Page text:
Second take

UPDATE: added 06/24/2012: Invensas on LRDIMM design inferiority vs. HyperCloud

Basically LRDIMMs and DDR4 are both going to be using NLST IP.

This article gives a good introduction:

http://www.theregister.co.uk/2011/11/30/netlist_32gb_hypercloud_memory/
Netlist puffs HyperCloud DDR3 memory to 32GB
DDR4 spec copies homework
By Timothy Prickett Morgan
Posted in Servers, 30th November 2011 20:51 GMT

Here is a CMTL labs comparison of HCDIMM and LRDIMM that goes into more detail:

CMTL HCDIMM Outperforms LRDIMM in “Big Data” & “Big Memory” Applications White Paper
http://www.netlist.com/products/hypercloud/whitepapers/hcdimm_vs_lrdimm_whitepaper_march_2012.pdf

UPDATE: added 06/24/2012: Invensas on LRDIMM design inferiority vs. HyperCloud

Here is a paper that describes a future DDP (dual die packaging) design. One of the authors – Bill Gervasi – is a former Netlist employee and a former JEDEC committee chair. The paper mentions the applicability to both LRDIMMs and HyperCloud. Here is the section where they compare the design weaknesses in the LRDIMMs with the superiority of the HyperCloud design:

http://www.invensas.com/Company/Documents/Invensas_ISQED2012_CostMinimizedDoubleDieDRAMUltraHighPerformanceDDR3DDR4MultiRankServerDIMMs.pdf
Cost-minimized Double Die DRAM Packaging for Ultra-High Performance DDR3 and DDR4 Multi-Rank Server DIMMs
Richard Crisp 1 , Bill Gervasi 2 , Wael Zohni 1 , Bel Haba 1
1 Invensas Corp, 2702 Orchard Parkway, San Jose, CA USA
2 Discobolus Designs, 22 Foliate Way, Ladera Ranch, CA USA

pg. 3:
5. Applicability to LRDIMM and Hypercloud DIMMs

The LRDIMM differs from the RDIMM in that the DQ and DQ Strobe signals are buffered[1]. The data buffer is placed in the central region of the LRDIMM. This requires all data and data strobes to be routed from each DRAM package to the buffer and then routed back to the edge connector which demands additional routing layers versus an RDIMM. Since the LRDIMM is plugged into an edge connector, the thickness of the DIMM PCB is fixed.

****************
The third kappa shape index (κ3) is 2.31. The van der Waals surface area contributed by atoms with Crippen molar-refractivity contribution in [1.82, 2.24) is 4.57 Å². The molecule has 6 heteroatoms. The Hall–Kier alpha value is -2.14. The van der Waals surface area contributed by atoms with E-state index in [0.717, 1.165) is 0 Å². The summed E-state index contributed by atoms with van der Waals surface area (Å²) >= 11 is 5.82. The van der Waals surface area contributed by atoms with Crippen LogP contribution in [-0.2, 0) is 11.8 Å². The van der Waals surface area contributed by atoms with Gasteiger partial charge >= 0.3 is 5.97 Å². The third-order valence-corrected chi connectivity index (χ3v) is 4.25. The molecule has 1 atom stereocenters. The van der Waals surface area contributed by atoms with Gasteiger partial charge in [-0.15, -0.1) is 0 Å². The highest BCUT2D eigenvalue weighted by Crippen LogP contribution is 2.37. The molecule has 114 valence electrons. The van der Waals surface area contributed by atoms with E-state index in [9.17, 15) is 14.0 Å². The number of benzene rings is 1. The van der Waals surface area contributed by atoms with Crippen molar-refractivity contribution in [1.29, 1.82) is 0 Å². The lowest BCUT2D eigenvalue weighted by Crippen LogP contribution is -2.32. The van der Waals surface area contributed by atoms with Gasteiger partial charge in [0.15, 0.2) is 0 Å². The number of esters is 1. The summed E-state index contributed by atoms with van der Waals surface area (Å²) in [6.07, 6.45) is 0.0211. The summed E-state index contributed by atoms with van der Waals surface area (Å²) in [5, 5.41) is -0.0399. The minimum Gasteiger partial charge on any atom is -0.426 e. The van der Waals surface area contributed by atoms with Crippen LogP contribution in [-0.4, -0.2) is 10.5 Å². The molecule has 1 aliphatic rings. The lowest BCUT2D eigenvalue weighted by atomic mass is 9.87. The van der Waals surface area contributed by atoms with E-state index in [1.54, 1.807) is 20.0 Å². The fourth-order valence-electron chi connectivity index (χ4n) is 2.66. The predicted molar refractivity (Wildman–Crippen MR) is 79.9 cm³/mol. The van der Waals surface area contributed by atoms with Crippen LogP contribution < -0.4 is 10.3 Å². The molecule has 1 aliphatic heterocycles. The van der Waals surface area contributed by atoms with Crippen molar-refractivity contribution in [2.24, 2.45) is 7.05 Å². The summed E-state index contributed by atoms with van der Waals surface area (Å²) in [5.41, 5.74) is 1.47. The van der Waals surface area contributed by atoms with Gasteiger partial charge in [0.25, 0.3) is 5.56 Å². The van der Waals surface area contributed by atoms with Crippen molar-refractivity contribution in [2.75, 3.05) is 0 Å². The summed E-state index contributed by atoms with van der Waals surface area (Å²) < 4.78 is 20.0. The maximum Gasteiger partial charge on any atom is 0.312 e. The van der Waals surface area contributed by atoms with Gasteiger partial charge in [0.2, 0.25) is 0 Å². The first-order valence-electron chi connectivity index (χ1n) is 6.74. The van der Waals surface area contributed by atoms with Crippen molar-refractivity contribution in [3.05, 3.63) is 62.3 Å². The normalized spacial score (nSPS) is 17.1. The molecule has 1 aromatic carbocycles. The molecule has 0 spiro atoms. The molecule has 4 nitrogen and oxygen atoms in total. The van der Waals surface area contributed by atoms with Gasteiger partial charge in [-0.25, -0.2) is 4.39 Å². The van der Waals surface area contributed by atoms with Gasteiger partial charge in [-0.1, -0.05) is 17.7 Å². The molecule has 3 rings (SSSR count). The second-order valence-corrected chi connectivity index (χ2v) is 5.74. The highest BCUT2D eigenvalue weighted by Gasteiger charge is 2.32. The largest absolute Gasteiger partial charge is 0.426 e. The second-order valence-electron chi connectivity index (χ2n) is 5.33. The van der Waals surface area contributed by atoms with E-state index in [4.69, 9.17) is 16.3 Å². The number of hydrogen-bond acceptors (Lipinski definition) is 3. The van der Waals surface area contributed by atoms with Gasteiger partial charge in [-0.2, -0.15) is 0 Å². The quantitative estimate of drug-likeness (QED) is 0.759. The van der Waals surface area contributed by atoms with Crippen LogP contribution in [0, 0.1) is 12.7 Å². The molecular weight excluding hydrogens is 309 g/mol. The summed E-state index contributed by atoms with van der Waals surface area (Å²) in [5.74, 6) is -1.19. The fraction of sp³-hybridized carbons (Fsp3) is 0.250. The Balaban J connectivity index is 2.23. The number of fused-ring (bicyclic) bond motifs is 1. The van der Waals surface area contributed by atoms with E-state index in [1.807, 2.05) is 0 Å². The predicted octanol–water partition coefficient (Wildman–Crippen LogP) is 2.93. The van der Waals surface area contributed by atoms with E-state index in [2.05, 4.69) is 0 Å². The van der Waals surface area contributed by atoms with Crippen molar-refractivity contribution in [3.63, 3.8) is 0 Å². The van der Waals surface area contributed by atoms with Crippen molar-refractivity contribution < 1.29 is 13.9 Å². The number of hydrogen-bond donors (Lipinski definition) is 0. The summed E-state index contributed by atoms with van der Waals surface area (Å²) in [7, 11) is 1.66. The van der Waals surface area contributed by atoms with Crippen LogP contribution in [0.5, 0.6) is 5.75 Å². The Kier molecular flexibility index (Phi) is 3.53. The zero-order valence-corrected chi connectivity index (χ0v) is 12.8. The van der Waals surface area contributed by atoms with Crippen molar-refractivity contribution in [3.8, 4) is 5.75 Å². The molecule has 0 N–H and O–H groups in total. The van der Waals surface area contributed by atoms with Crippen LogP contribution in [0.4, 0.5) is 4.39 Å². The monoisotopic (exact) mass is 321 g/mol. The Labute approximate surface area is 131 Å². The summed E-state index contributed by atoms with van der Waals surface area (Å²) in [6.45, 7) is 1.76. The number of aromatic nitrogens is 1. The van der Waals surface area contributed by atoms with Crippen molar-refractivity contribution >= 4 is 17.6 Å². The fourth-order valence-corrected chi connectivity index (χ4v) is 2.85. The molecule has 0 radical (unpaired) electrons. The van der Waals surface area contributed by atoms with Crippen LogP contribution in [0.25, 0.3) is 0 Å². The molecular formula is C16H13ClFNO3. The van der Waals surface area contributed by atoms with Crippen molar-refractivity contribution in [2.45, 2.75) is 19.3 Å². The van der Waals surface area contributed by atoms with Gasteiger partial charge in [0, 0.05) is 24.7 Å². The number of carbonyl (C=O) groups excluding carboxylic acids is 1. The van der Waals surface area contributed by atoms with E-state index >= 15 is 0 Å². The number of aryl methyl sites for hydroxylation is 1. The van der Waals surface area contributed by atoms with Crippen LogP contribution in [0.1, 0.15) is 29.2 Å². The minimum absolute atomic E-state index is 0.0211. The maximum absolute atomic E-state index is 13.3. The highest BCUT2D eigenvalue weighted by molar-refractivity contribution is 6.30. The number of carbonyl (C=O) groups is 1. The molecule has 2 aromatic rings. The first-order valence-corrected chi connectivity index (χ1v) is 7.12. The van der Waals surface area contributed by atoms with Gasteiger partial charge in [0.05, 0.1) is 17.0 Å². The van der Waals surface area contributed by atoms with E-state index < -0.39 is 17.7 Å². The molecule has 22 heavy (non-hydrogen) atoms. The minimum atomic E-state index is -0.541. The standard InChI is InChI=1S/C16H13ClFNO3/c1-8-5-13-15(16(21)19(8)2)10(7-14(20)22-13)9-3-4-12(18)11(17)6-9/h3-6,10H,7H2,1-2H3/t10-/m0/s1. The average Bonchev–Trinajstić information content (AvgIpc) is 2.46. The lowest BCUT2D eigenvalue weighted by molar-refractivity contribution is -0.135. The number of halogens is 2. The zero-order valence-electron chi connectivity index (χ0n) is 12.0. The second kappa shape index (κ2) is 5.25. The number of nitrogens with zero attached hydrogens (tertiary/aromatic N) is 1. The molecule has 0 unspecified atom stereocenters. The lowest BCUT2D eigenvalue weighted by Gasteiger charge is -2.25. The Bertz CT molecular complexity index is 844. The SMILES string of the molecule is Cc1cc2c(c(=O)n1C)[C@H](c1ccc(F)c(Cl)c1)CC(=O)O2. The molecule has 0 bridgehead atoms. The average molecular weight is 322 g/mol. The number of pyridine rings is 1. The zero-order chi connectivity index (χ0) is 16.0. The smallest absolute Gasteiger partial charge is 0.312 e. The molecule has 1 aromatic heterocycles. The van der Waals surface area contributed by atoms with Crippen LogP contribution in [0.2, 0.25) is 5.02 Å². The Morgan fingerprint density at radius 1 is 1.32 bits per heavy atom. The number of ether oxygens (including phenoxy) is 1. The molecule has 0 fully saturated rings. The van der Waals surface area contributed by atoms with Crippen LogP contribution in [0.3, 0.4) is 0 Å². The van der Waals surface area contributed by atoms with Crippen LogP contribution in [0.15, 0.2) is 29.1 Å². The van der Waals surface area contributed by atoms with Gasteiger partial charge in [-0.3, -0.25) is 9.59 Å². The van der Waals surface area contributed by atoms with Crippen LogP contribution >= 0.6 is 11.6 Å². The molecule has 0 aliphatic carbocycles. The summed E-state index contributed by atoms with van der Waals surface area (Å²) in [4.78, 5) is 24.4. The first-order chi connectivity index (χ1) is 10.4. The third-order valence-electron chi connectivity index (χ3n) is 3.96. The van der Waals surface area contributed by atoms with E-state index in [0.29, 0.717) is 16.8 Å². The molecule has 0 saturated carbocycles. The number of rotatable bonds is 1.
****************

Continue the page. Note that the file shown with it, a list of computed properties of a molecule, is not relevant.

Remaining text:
Adding PCB layers necessarily requires a reduction of the thickness of the dielectric layers separating the power planes and routing layers. Unless the width of the traces is made narrower, the characteristic impedance of the etched traces is decreased and can lead to signal reflections arising from impedance discontinuities that diminish voltage and timing margin.

Trace width is limited by the precision of the control of the etching process, with such narrower traces being more costly to manufacture within tolerance. Because the DFD’s C/A bus routes on a single layer and other interconnections lay out cleanly, the layer count is reduced leading to nominal impedances being attainable with normal dimensional control keeping raw card costs from rising.

The Hypercloud architecture is similar to the LRDIMM in that the DQ and DQ Strobe signals are buffered, but unlike the LRDIMM the buffering is provided by a number of data buffer devices placed between the edge connector and the DRAM package array on the DIMM PCB[2]. The 11.5 x 11.5 mm package outline of the DFD supports placement of the buffers without requiring growth of the vertical height of the DIMM. In fact a simple modification of the RDIMM PCB will enable the Hypercloud data buffers to be mounted on the PCB making conversion of an RDIMM design to Hypercloud a straightforward matter.

Here Invensas is saying that with the LRDIMM centralized buffer chipset, there are a greater number of lines to route back and forth between DRAM packages and the central buffer. This forces the use of a greater number of PCB layers, each of which then needs to be thinner, and leads to signal quality issues.

LRDIMMs are currently only being made by Inphi, have high latency issues and under-perform as well. They have failed in copying Netlist IP (Inphi hired former MetaRAM CEO as “Technical Advisor” who some years back ALSO conceded to Netlist and went out of business).

DDR4 does a better job – as they are doing a better job of copying the Netlist IP (expect JEDEC to license prior to DDR4 finalization).

Load-reduction and Rank-multiplication

The technology in LRDIMMs/NLST HyperCloud is called “load reduction” and “rank multiplication”.

16GB memory modules

Currently you only need it at 3 DPC with Romley (as 16GB RDIMMs 2-rank are cheap and work well at 1 DPC and 2 DPC).

3 DPC usually used for virtualization/data centers (lots of memory per server for all the VMs you want to run).

32GB memory modules

When 32GB RDIMMs arrive, however the need for this technology will shift to 2 DPC also (i.e. more mainstream even) – because 32GB RDIMMs will be 4-rank (as 2-rank cannot be made for a couple of years because of lack of 8Gbit DRAM die).

Availability of LRDIMMs vs. NLST HyperCloud

Both LRDIMMs and NLST HyperCloud are available from IBM and HP.

HyperCloud is called IBM HCDIMM and HP HDIMM (HP Smart Memory HyperCloud) – delivers 1333MHz at 3 DPC.

HP ships it fully loaded at 24 DIMMs per server for their high volume virtualization/data center servers – the HP DL360p and HP DL380p.

Similarly it is offered on the IBM System x3650 M4 series of servers (24 DIMMs per 2-socket server).

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